Essential oils as enrichment

Essential oils are pure forces. The use of essential oils as a medicinal and therapeutic source goes way back in time. With pleasure and enthusiasm I work with these oils. Every time they mesmerize me about their brilliant way of working.

Oils can be used internally, however they are known for their effect when inhaled. The scent of an oil can have an influence on the working mechanism of the physical system of an animal. Also, it can have an impact on the mental status of an animal. For example, think about the refreshment the smell of mint can give you, or how calming the scent of lavender can be.

Knowing the therapeutic effect essential oils can have, I started providing enrichment for the animals in the wildlife center. Providing enrichment is essential to keep animals mentally and physically balanced when they are temporarily or indefinitely kept in captivity. Therefore enrichment is an important aspect when taking care of animals. Enrichment is provided in order to entertain animals and reduce/prevent the development of stereotype behavior. In most cases enrichment can stimulate natural behavior since in captivity the ability to show natural behavior is often limited. This is caused by the limitation of the environment.

My curiosity to the reaction of the animals led me to a specific oil: Origanum marjorana, also known as marjoram. This oil has the strength to nullify blockages in the body that are caused by traumas. Since there are many animals in the wildlife center that have a traumatic history, I was wondering how their response would be when I offered them this specific oil. Other oils are already used extensively as enrichment in the center. Especially Lemongrass (helps getting an animal out of his/her apathic state), lavender (calming) and mint (helps broadening the vision). Bella the lioness received lavender and mint quite often. She loves lavender, like most feline do, nevertheless her reaction to the scent of marjoram was something else.

Bella had a wrong diet in her earlier years and therefore her bones deformed. This makes her movement more difficult. Abuse and improper care is her history in a nutshell. On her back you can see a point where the appearance of her spine transforms. It is like a blockage, hindering her natural dynamic flow.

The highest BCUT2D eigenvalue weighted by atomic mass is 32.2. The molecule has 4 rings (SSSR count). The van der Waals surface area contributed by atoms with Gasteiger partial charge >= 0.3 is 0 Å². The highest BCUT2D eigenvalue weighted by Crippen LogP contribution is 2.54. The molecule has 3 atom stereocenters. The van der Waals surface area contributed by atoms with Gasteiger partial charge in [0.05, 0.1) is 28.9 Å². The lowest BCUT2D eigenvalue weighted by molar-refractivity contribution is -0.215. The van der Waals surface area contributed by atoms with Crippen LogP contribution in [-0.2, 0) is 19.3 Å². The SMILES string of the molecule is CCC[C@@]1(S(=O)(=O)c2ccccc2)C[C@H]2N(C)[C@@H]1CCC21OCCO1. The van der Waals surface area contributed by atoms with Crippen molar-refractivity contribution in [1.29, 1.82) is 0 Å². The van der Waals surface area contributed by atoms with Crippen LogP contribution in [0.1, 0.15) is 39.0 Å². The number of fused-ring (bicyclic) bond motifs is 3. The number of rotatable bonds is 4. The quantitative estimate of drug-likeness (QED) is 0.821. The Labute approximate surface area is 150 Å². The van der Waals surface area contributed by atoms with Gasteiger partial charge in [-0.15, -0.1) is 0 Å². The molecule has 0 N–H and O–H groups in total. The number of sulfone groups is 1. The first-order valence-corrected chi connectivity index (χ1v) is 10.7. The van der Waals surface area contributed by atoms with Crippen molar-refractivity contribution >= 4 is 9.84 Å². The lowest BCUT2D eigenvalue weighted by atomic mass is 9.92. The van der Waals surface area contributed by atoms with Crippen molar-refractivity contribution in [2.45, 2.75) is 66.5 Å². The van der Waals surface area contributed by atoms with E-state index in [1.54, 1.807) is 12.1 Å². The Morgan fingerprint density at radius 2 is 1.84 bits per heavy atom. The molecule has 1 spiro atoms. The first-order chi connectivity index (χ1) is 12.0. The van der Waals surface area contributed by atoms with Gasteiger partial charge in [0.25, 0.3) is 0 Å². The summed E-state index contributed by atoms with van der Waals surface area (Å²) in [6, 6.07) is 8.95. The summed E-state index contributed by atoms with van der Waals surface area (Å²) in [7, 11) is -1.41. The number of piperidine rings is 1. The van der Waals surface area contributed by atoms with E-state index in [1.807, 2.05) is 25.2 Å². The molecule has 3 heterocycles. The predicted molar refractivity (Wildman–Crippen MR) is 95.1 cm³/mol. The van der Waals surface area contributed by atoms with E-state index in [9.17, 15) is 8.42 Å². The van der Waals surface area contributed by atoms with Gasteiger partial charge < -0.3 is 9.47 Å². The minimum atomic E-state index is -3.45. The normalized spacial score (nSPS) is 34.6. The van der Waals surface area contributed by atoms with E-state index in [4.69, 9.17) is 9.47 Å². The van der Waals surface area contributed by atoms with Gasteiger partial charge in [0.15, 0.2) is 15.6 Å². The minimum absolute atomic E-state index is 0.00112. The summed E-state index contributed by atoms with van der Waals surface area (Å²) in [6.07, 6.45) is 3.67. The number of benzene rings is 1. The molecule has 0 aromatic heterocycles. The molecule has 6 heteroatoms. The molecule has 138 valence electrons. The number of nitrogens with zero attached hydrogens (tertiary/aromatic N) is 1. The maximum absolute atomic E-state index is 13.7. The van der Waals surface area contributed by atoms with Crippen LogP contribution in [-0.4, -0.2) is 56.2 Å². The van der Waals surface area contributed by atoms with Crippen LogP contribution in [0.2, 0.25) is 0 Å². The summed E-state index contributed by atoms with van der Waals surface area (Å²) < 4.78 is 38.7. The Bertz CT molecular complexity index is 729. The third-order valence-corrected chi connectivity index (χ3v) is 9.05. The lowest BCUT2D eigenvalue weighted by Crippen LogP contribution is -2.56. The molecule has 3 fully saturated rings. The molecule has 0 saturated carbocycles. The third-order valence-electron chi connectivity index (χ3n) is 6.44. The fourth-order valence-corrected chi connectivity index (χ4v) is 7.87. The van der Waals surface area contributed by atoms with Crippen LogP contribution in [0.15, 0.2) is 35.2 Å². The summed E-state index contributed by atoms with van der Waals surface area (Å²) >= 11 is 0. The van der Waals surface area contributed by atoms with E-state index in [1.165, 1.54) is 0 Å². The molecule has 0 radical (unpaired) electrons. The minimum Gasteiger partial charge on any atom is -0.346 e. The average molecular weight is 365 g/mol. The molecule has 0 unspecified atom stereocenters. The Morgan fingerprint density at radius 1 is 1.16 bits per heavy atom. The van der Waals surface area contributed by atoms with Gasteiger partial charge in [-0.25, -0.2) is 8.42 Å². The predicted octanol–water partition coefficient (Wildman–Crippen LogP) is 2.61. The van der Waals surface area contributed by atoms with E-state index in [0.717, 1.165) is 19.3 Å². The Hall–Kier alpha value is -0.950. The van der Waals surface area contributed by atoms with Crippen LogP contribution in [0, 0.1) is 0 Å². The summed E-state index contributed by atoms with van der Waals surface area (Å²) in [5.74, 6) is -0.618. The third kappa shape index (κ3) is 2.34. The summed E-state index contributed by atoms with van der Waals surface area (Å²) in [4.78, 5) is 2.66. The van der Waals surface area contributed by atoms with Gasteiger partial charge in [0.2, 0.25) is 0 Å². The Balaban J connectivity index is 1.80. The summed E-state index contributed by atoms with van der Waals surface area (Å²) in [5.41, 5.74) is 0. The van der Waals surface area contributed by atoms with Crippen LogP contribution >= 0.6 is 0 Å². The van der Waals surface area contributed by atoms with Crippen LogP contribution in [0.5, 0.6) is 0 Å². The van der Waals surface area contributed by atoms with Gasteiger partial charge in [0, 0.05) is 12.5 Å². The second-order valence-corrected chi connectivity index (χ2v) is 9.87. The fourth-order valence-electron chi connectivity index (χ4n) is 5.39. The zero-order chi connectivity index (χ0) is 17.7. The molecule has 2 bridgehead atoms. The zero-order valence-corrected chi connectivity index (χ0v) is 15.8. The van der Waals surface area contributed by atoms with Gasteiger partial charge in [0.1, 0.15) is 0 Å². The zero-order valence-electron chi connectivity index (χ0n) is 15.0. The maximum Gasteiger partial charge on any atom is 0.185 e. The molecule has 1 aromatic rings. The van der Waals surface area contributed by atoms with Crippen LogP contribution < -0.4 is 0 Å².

To see the difference in Bella’s reaction I used different oils. Cedar – helps letting go, to ground. Lemon – refreshing, activates the mind. And the marjoram.

I sprinkled the oils on different pieces of bamboo. When the bamboo was placed into her enclosure I watch her from a distance. She started to sniff the pieces, but when she reached the piece of bamboo with marjoram something interesting happened. She broke the bamboo with her mouth and claws and started to roll over the pieces while she was grunting. She was busy with the pieces for several minutes and used her whole body, rubbing against it. Finally she got up, stretched her body and then dropped herself onto the pieces of bamboo. She pinched her eyes and started to make some peaceful snorting noises.

Knowing what the effect of this oil can be….I can only say one thing: she needed it.

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2 comments

  1. Kimmie

    Ik zal ook eens wat meer aan olie gaan snuffelen 🙂

  2. Yvonne

    Hi Alma,
    I am a student at Oxford Brookes studying for an MSc in Primate Conservation. I am concerned about the behavioural abnormalities present in some captive primates, and so I have decided to write my dissertation about various different interventions used by zoos to alleviate these. In the interests of completeness, I would like to include natural therapies.
    I am wondering if you would be willing to help me with this by discussing a specific case study that you have seen and found interesting?

    The questions I am looking to answer are:

    1. What was the background of the primate, particularly the likely source of disturbance? Also, age and gender?

    2. What were the indicators /signs of the problem or how was it diagnosed? Were there any specific problem behaviours or symptoms seen (such as self-injury, hair-plucking, pacing, rocking, head-bobbing, weaving, self-clinging, depressed appetite, regurgitation, excessive aggression etc.)?

    3. How was the decision made to try naturopathy, what was tried, and who made the decision (vet, manager, committee, etc)?

    4. What behavioural changes were seen which you believe were due to the naturopathy, and were there any specific methods of measuring behaviour?

    5. Were other interventions tried which failed (enrichment, informal human interaction, social changes, drugs, training)?
    6. Any other information you would think is important – e.g. advice for others?

    Thanks so much for considering this – I know how busy life is!
    I can be contacted at yvonne.morrin-2013@brookes.ac.uk

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